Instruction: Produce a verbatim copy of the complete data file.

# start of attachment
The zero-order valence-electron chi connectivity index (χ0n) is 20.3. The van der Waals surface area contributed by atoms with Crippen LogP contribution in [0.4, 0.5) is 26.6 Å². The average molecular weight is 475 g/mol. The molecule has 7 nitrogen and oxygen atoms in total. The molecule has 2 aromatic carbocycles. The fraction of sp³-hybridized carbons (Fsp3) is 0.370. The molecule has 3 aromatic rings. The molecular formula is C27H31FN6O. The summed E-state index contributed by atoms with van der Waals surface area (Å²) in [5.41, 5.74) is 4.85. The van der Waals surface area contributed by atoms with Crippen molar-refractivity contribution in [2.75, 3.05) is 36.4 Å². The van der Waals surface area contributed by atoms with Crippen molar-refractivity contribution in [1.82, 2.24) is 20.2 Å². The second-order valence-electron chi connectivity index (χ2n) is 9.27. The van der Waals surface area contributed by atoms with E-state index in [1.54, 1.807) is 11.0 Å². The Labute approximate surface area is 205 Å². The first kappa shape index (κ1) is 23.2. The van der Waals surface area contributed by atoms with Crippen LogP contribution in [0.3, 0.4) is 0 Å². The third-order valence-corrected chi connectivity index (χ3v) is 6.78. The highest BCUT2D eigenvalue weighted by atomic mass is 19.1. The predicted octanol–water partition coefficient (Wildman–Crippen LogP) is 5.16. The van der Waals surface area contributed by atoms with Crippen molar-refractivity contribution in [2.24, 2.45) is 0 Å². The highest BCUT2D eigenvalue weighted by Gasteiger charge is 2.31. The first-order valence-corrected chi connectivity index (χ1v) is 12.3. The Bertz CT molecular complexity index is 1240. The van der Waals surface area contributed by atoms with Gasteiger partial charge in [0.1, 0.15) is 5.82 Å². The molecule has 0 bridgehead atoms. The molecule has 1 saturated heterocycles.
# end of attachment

The zero-order valence-electron chi connectivity index (χ0n) is 20.3. The van der Waals surface area contributed by atoms with Crippen LogP contribution in [0.4, 0.5) is 26.6 Å². The average molecular weight is 475 g/mol. The molecule has 7 nitrogen and oxygen atoms in total. The molecule has 2 aromatic carbocycles. The fraction of sp³-hybridized carbons (Fsp3) is 0.370. The molecule has 3 aromatic rings. The molecular formula is C27H31FN6O. The summed E-state index contributed by atoms with van der Waals surface area (Å²) in [5.41, 5.74) is 4.85. The van der Waals surface area contributed by atoms with Crippen molar-refractivity contribution in [2.75, 3.05) is 36.4 Å². The van der Waals surface area contributed by atoms with Crippen molar-refractivity contribution in [1.82, 2.24) is 20.2 Å². The second-order valence-electron chi connectivity index (χ2n) is 9.27. The van der Waals surface area contributed by atoms with E-state index in [1.54, 1.807) is 11.0 Å². The Labute approximate surface area is 205 Å². The first kappa shape index (κ1) is 23.2. The van der Waals surface area contributed by atoms with Crippen LogP contribution in [0.3, 0.4) is 0 Å². The third-order valence-corrected chi connectivity index (χ3v) is 6.78. The highest BCUT2D eigenvalue weighted by atomic mass is 19.1. The predicted octanol–water partition coefficient (Wildman–Crippen LogP) is 5.16. The van der Waals surface area contributed by atoms with Crippen molar-refractivity contribution in [2.24, 2.45) is 0 Å². The highest BCUT2D eigenvalue weighted by Gasteiger charge is 2.31. The first-order valence-corrected chi connectivity index (χ1v) is 12.3. The Bertz CT molecular complexity index is 1240. The van der Waals surface area contributed by atoms with Gasteiger partial charge in [0.1, 0.15) is 5.82 Å². The molecule has 0 bridgehead atoms. The molecule has 1 saturated heterocycles.